High Point Enterprise Newspaper Archives May 30 1974, Page 33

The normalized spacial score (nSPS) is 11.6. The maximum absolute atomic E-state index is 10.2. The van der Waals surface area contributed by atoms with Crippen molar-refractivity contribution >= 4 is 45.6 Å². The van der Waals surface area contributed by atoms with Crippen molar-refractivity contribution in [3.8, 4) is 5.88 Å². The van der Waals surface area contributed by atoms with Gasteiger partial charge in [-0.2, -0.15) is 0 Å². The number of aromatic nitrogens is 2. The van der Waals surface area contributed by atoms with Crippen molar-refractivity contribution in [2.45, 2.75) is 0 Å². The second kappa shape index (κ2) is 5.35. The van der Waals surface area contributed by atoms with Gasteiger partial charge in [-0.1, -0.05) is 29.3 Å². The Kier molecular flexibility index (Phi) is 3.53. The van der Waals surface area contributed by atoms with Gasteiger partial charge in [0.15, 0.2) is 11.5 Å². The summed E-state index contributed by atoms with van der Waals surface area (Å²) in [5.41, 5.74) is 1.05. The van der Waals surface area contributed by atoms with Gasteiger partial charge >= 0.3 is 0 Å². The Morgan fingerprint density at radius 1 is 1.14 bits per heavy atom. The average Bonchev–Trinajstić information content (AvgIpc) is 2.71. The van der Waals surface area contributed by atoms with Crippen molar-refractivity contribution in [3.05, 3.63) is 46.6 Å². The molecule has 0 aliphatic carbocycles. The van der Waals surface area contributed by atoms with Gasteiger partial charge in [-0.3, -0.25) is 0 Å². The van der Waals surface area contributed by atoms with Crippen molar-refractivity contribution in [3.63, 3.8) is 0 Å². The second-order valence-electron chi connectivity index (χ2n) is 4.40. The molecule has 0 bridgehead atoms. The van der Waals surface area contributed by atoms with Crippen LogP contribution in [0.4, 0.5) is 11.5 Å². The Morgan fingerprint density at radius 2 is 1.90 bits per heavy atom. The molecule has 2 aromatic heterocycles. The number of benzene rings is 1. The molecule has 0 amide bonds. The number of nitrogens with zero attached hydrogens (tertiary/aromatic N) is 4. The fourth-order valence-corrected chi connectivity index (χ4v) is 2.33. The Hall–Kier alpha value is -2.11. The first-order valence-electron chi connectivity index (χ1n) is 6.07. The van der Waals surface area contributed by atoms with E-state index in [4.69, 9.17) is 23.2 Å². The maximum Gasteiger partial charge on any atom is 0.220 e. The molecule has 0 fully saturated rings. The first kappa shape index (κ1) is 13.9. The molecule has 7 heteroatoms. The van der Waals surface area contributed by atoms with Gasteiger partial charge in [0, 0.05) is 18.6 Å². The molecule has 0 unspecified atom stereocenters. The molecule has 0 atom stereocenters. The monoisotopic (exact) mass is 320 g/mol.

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High Point Enterprise (Newspaper) - May 30, 1974, High Point, North Carolina Valuation hike gives boost to tax yield by Jim Hawkins Enterprise staff writer Greensboro if the Guilford county Board of commissioners keeps tax payments for the 1974 year at the same level As they were last year the county could still end up with More than a million dollars in income above the amount estimated for this same time in 1973. On the other hand if commissioners were to keep the tax rate at the same level As it was for 1973, the income the county would receive for 1974-1975 would jump by approximately $7.9 million above the level estimated for this same time last year. The budget estimate for last year showed an estimated $14 6 million income based on a 61 cents per $100 valuation and an estimate showing property valuations in the county stood at $2 4 billion a figure which represented 70 per cent of the actual value. This year. If commissioners continue to use the same 61 cents tax rate against valuations which Are now set at too per cent of actual Market value the result would be an income of $22.5 million a figure which is $7.9 million above the level estimated at this time last year. Even if commissioners decide to keep tax payments at the same level for individual and corporate taxpayers they would still expect to receive $15 9 million in tax payments due to a considerable increase in valuation from the 1973 year to 1974 two major factors will make All the difference. First As ail North Carolina counties Guilford county this year will assess real estate and personal property at too per cent of its actual value instead of at the 70 per cent level As in the past this alone will bring a massive change in valuation totals. For example the $2.4 billion estimate at 70 per cent for 1973 would climb to $3,428 billion at too per cent. Second the year which has passed since the county budget estimate was prepared last june has brought a substantial increase in valuation. For example the new valuation estimate for Guilford county a at too per cent a is $3,723 billion a figure which is $295 million above the comparable $3,428 billion estimate for the 1973 year. To keep tax payments approximately in line with those for last year commissioners will need to Cut the tax rate by about 30 per cent from the 61 cents per $100 valuation level for 1973. The new level under this approach would be 43 cents per $100 valuation. Should this reduced tax rate be placed into use for the 1974 year the county could expect to receive $15.9 million in property tax income. This is about $1.3 million above the level estimated for the 1973-1974 budget year. Commissioners Over the past few weeks have indicated strongly that they Are hoping they can keep tax payments in line. They have already moved toward reducing the fire tax District tax rates in order to keep tax payments there in line and they have discussed this Issue with school officials. However recently they have pointed to massive problems. One of these is in the social services area where the Federal and state governments Are withdrawing funds for child welfare funds. Commissioner Percy Sears said wednesday that this alone could Cost the county about $300,000 to $400,000 in local funds. He also noted the set valuation on5d City budget preparation officials Rushing to meet deadline the Dot Means no turn City traffic Engineer r. V. Moss and his Secretary Libby Poole examine this unique sign which will soon Grace the streets of High Point. State Law now allows right turns on red lights at All intersections a except those specifically exempted. The High Point City Council has decreed no right turns on red at 33 approaches Here. These signs will be placed at the intersections before july i the effective Date of the new state Law. Soh photo by Monk auth by Forrest Cates Enterprise staff writer City Hall Here has mounted a crash Effort to produce a City budget for fiscal 1974-75 a after learning belatedly that the deadline is june i. City manager Harold Cheek came out of seclusion with his staff on the budget Long enough today to say a i think we will make he Hopes to have a boiled Down version of his budget request in the hands of the City Council sometime probably late. Saturday. The estimate will be released to the Public when the Council meets As a committee of the whole on monday. The Guilford county government apparently will not make the deadline. The county managers office today was still waiting for some of the projections necessary to put together a budget estimate. The requirement that budget estimates be in hand of governing bodies by june i is contained in revised states statutes. The amended Law also requires Public hearings on budgets before they Are adopted. It reduces the time that the budget must be open for inspection from 20 to to Days. The new budget will go into effect on july i the first Day of the new fiscal year. The City Council has until then to adopt it. Mayor Paul Clapp said today that he probably will ask the Council to set a Date for the Public hearing while in session next week the hearing probably will be scheduled for the Council s meeting on june 17. The earlier submission of the budget Clapp said will Quot give the Council a Little More time to make its Quot the Pace May be a bit More leisurely this year Quot the Law is not Clear on what happens if a City or county fails to meet the deadlines for submitting the budget estimate and adopting a new budget. In fact the Law makes provisions for tardiness by setting out procedures for adoption of a a interim budgets after an old budget expires. Cheek does not plan to submit the details of the budget to the Council this weekend. Members will probably be provided Only with a Quot cover Quot Sheet and breakdowns on expect Able expenditures by department and revenues by sources. The cover Sheet will show Cheek s recommendation As to the new tax rate he has warned that some sort of tax increase is Likely As one Way of raising Revenue to meet mounting costs of the City government. Archdale passes privilege ordinance merchants required to pay tax by Don Wrenn Enterprise staff writer Archdale beginning oct. I most commercial enterprises serving this City will have to pay a tax to do so following action by the Archdale City Council wednesday night. The Council voted tentative approval wednesday night to put into effect a privilege License ordinance that will require All businesses serving Archdale to buy a License. The Council has set a Public hearing on the matter for july 23, the regular meeting night of the Board. City attorney Don Miller said the Public hearing is not required but he Felt the Council should give area merchants a Chance to be heard on the matter. The ordinance when it goes into effect will not Only require firms located within the City to buy the License but also firms from other areas coming into Archdale to do so. Those merchants failing to comply with the ordinance face additional penalties which must be paid before the License is granted a separate License will be required for each place of business unless places of business communicate directly with an opening into each other. Council members voted to permit the merchants to pro rate the License bought on oct. I since the first Quarter of the fiscal year will have passed. The schedule of fees will run from $5 for the distributing of handbills to $1,000 for a Massage parlor. Carnivals will pay $100 while Fortune tellers pal mists and clairvoyants will pay $1,000 to work in Archdale. Ice Cream delivery firms will pay $2.50 yearly plus $10 for each truck coming into the City. This also applies to other delivery outfits such As Oil distributors and laundry companies which Are located outside the City limits. Rates for these firms Are higher. Motion picture Heaters or driven Heaters will pay Hospital trustees approve rate hike beginning june i it will Cost from $38 to $50 per Day for a room in High Point memorial Hospital. The Board of trustees approved room rate increases at their regular meeting this week that will result in an Over All increase in Hospital costs of about 7va per cent. Ned Clark Hospital director said today that All we be Ever done is try to stay on a break even basis and we Hope this will allow us to break even for the next Clark said that the increases will hopefully offset spiralling costs for Hospital supplies including everything from food to plastic materials and also provide for salary adjustments effective july i. The new salary schedules have not yet been worked out he said. Under the new room rates charges for a Ward bed have been raised from $34 to $38 charges for a semiprivate room two Beds to a room have been raised from $36. $37 and $38 to $40, $41 and $42 and private rooms have been raised from $40 and $46 to $44 to $50. Room rates at memorial were raised $2 across the Board about a year ago in keeping with Federal economic controls in effect at that time. But the Hospital experienced a deficit of about $200,000 last year. All economic controls were removed from hospitals on May i of this year. Since then most hospitals across the state have initiated rate increases to catch up with the Cost of inflation 4 rn"1 11 on the scene Davidson to keep tax rate steady Ducc editor Lexington Gary Hiott of Thomasville has been named editor of the Davidson county Community College newspaper the commuter. Hiott a second year College Transfer student succeeds Susan Conner of High Point. He is the son of or. And mrs. Rudolph Hiott of 412 Kern St., Thomasville. Kiwanis speaker or a Craig Phillips state superintendent of Public instruction will address the High Point kiwanis club Friday. The state superintendent s topic will be the affects on education in North Carolina due to recent legislative acts. Rummage Sale Northwood United methodist Church on the Corner of Guyer Street and Eastchester drive will sponsor a rummage and Craft Sale at the Church saturday at to a m. Wood crafts baked goods and other items will be on Sale. Division or by it continuing officials. Contacting education cd sirens civil preparedness sirens throughout High Point will be sounded at noon on saturday according to mrs. Anne Partin coordinator. Mrs. Partin said the sirens Are sounded each month As a part of a testing program. Davis reunion a reunion of the defendants of Keziah Wheeler Davis and William Davis Iii will be held sunday at Hometown fire station North of High Point. The reunion will begin with lunch at i $87.50 annually while Pawn brokers will pay $200 annually. Distributors of pinball machines will have to pay $10 per machine and dealers in pistols and cartridges will pay a fee of $50. Merchants Selling Bowie knives Dirks daggers Sling shots loaded canes Iron or metallic Knuckles or articles of like kind will pay $200. The Council in other action called for a Public hearing on the proposal to rezone to my All property from existing my along school Road following English farm property to Point on Muddy Creek then 200 feet parallel to and from Archdale Road and then South to the rear of the lots adjoining Elaine Street continuing southward 200 feet from Elaine Street to the existing my. This Large area is currently zoned residential 1-15. Also at the same Public hearing the Council will consider rezoning two lots on Norman drive from r-15 to my. Councilman t. C. Talbert asked the Council to set up a driveway ordinance which will require All persons wishing to connect to streets with a driveway to obtain a permit. Council members approved the idea and called for a study. The duties of tax collector finance officer and City clerk will now be separated and divided among two City employees councilman j. J. Warren noted. Mrs. Nancy Burrow City clerk will no longer serve As tax collector and finance officer but will turn these duties Over to another employee yet to be hired. Mrs. Burrow will continue As City clerk. High Point Enterprise thursday afternoon May 30, 1974 Section d Pool openings Mark beginning of summer fun plans for the summer programs in High Point Are in their final stages at the High Point Parks and recreation dept offices on Nathan Hunt drive. The swimming pools a at High Point municipal Lake and Washington Terrace a will open saturday and the playgrounds under the direction of de Tratnack will begin operation monday june 17. Swimming lessons will be held at each Pool and registration for lessons will be held at the respective pools during Pool hours june 2-5, according to aquatics director vie sanniota the first session is slated to begin june to at both pools Junior and senior lifesaving water safety instruction Spring Board diving water Ballet and scuba diving classes will be held at the City Lake Pool in addition to swimming lessons. Playgrounds will be located at Park Sites around the City and activities will be geared mainly toward elementary school aged children the morning programs will be designed for children under nine years of age and the afternoon program will be for children to years and older. Playgrounds will operate from 9 a in. To 5 . Monday through Friday until aug 16, on Many playgrounds lunches w ill be provided for children. The City of High Point in conjunction with the Public works dept., High Point housing authority High Point City school system and parcs and recreation dept will administer the feeding program. By Lee Mortimer Enterprise staff writer Lexington the proposed $8 million budget from Davidson county represents an increase of about 14 per cent Over the current budget but the amount of taxes paid on property will remain about the same. More than $1 million in increased expenditures for services has been made possible commission chairman Joe Berrier said thanks to interest on investments and unexpected tax collections. The proposed county tax rate for the coming fiscal year is 35 cents per $100 property valuation which Berrier confidently described As a state Law now requires that property be assessed at too per cent of its value rather than at an arbitrary figure formerly set by county governments. At 57 cents per $100, Davidson held the distinction of having the lowest tax rate of any North Carolina county for 1973-74. The revised figure of 35 cents will probably keep the county at one of the lowest figures in the state this year. The revised tax figure will result in Only Quot a few pennies difference Quot in the amount of taxes paid by property owners said Berrier. County manager Jim Varner added that the difference in taxes paid on a $10,000 piece of property for example would be Only about 80 cents under this years rate. About 56 per cent of the total budget has been allocated for the three school systems in the county a Davidson county Lexington and Thomasville City schools. Of that amount $3,069,329 will be used for operating expenses. No capital outlay has been allocated since monies still exist from the Sale of Bonds and other state funds. A group of citizens from the Welcome area who attended the meeting were More concerned with the Quality of services rendered by the county especially in the schools than by the lower tax rate. Quot i am concerned that our tax rate is so Low Quot said mrs. Judy Butler of Northern Davidson explaining her feelings that Many urgent needs should be met. Quot after All you get what you pay for a she added. Berrier and other commission members defended the budget As a Quot Good progressive one. In which. You shoot for the lowest tax rate you can while still providing necessary a new Quot general fund Quot accounting for $3.3 million of the total budget consolidates expenditures for the health fund social services poor Relief and emergency ambulance service under one head. Departmental increases Are represented by a 7.5 per cent increase id employ yes salaries and the initiation of a retirement plan for All employees except commissioners. Federal Revenue sharing funds will be spent primarily for More personnel for the tax office and inspection department equipment for the sheriffs department operation of landfills health department clinics and school capital outlay. Reading clubs to encourage children to read throughout the summer the High Point Public Library is offering summer Reading programs for every age child at the main Library and Washington Street Branch. Registration for All clubs will begin monday and will continue through the summer. Git class Jamestown a special secretarial refresher course designed to strengthen such secretarial skills As typing shorthand business English and general office procedures will be offered beginning tuesday by Guilford technical Institute at its Greensboro division at 501 w. Washington St. The 12-week class will meet on tuesdays and thursdays from 9 a m. Until noon. Interested individuals May obtain registration forms at the git Greensboro zoo director William Hoff second from right accepts gift from i to r mrs. Gwendolyn Davis Anita Rose Joanie Pruitt Joe Craig photo by Monk Ault. Zoo to get Bison from Central the . Zoological Park near Asheboro will receive two Bison thanks to the ecology class at High Point Central High school. Today at an informal session at the school a $2,000 Check was Given to William Hoff director of the zoological Park for the Purchase of two Bison for the zoo. The ecology class with the help of parents faculty and clubs was Able to raise the amount within two weeks. Even though the mention of the Purchase of the Bison was first brought up in a faculty meeting it was the class that Felt a need to try to help with the preservation of the nearly extinct animal. A the Bison is becoming extinct and needs a place where they can be said Janie Pruit a member of the class. Small projects by various organizations of the school aided in raising the needed Money. Students in the furniture class at the school made jewelry boxes and tables which were sold and proceeds Given to the fund. Jerry Shaver principal at Central rooted Azalea plants and sold them to the faculty to add Money to the needed cause. All facets of the school a students faculty and administration a United to raise the Money for the two Bison. The Bison has been the school Mascot since the 1920 s. The Bison native to the United states will be imported from a game preserve in the Western . They Are slated to arrive in Asheboro sometime in Early summer